Defining a film like this is challenging. Depending on your beliefs, Blue Like Jazz will leave a very different impression on each viewer. It will also affect what you take away from the film. Directed by Steve Taylor, and based on a novel by Donald Miller, Blue Like Jazz is the story of Don (Marshall Allman). Raised by a religious mother, Don decides to attend Reed College in Oregon. Warned that it’s the most godless campus in America, Don forces himself to hide his religious background. As he makes new friends and experiences college life, Don starts to realize that there are other ways to be spiritual besides the strict views he grew up with.

The mere mention of religion can be enough to send people racing from the theatre. That’s unfortunate because Blue Like Jazz may be one of the few films that can please everybody, regardless of your beliefs. This is not a film that trumpets the views of the church as the only right way. It’s not even a film that wants to tell you how great religion can be. In fact, many things happen in the movie that would lead you to believe the opposite, but that’s why it works so well. It’s not about Don finding his way back to the church, it’s about Don finding a way to his own spirituality and accepting his belief in God. Of course, what you take from the film will be heavily affected by what you bring into it.

The performances in the film are highlighted by Marshall Allman as Don and Justin Welborn as The Pope — but not The Pope you may be thinking about. This Pope spends his time drinking, doing drugs, and burning books. Justin Welborn is outstanding here. If Don represents youth finding their spirituality, The Pope represents those who have lost it and have no interest in getting it back. The relationship between Don and The Pope is one that the world should take to heart. Despite completely different beliefs, the two characters have a mutual respect for each other. They don’t try to convince the other that they’re wrong, they simply accept the other person for who they are.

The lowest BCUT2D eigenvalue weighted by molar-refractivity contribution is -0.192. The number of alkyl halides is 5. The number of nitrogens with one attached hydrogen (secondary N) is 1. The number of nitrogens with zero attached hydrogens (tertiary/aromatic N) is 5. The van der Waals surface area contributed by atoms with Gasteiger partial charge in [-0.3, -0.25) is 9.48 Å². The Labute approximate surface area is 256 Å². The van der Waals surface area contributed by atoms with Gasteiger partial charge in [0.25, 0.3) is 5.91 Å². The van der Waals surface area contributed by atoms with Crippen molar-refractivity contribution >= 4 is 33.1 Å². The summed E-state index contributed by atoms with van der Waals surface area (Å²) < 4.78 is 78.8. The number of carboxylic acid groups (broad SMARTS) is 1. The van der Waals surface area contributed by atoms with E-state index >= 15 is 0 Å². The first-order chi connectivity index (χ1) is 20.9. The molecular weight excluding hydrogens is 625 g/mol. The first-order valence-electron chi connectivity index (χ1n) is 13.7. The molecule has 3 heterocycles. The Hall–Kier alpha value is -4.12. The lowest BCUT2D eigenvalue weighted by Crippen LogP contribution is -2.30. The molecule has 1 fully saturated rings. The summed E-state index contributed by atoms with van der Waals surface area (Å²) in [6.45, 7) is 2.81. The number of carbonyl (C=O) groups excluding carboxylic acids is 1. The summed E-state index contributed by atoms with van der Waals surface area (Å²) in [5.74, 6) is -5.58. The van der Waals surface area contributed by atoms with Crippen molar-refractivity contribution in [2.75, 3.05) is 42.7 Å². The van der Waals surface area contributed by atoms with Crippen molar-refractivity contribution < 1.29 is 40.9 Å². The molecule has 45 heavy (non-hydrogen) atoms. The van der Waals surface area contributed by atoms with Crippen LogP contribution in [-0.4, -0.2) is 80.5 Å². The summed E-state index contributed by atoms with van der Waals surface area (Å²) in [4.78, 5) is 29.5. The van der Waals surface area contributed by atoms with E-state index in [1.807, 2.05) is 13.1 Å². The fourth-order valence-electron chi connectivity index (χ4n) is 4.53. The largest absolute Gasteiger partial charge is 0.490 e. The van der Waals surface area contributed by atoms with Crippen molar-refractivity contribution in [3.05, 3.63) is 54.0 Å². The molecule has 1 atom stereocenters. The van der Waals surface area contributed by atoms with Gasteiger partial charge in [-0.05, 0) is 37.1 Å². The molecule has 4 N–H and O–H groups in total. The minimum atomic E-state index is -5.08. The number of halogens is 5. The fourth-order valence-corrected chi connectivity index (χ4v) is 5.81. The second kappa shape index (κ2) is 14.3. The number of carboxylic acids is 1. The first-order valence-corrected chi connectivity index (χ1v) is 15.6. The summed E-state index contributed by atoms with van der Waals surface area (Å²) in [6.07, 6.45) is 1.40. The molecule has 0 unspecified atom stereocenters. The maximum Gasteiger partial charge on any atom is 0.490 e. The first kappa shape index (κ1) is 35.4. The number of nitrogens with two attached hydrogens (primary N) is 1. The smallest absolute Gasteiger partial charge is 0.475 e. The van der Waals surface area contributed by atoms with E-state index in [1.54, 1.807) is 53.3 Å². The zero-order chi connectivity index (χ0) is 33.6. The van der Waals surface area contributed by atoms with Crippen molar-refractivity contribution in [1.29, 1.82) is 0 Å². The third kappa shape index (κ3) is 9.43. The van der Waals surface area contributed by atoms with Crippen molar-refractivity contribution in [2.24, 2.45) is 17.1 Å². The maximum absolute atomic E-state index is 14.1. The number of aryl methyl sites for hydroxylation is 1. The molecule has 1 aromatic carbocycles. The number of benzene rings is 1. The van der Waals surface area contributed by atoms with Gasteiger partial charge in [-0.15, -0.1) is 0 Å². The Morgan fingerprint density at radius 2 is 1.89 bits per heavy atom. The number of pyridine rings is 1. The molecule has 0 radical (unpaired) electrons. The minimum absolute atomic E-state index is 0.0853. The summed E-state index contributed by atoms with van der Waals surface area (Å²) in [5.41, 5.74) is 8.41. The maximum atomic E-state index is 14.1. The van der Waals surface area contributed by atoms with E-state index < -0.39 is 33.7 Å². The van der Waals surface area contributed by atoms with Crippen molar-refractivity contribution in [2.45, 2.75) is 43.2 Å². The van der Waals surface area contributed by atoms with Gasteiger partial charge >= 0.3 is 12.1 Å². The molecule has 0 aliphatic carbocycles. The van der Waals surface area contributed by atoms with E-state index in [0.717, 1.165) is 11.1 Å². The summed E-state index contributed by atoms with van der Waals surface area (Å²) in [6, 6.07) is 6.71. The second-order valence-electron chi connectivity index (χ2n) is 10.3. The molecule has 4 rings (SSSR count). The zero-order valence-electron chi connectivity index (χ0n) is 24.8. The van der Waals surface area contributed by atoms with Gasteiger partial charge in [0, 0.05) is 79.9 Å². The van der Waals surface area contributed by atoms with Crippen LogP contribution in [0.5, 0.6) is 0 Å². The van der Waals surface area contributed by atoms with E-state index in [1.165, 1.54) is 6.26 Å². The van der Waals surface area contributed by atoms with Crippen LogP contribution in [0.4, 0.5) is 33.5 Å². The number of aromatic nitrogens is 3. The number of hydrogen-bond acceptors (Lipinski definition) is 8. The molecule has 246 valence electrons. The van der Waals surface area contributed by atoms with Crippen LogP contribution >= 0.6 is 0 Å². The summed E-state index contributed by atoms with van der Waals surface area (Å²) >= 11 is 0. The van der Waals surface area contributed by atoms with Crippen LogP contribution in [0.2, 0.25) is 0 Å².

There’s also a large emphasis on jazz in the film, as expected by the title, which makes music an integral part of the plot. Not only is there a fantastic soundtrack to the film, but there are many moments that can visualize the feeling of jazz. Certain scenes are a stunning combination of beautiful scenery and incredible music. For those that aren’t fans of jazz, don’t worry. There are various forms of music represented, it’s just that jazz plays a significant role in the film, becoming a part of the background and a part of the story.

People may call this a Christian movie, but the film really goes beyond that. Yes, the lead character is a religious person, but it’s not about what they believe, it’s about how they believe it. Maybe the message was different for this reviewer because of personal opinion, but that’s what makes a great film, the fact that it can appeal to different people and mean something very personal to each of them.

Blue Like Jazz opens Friday, August 3, 2012 at the Projection Booth.

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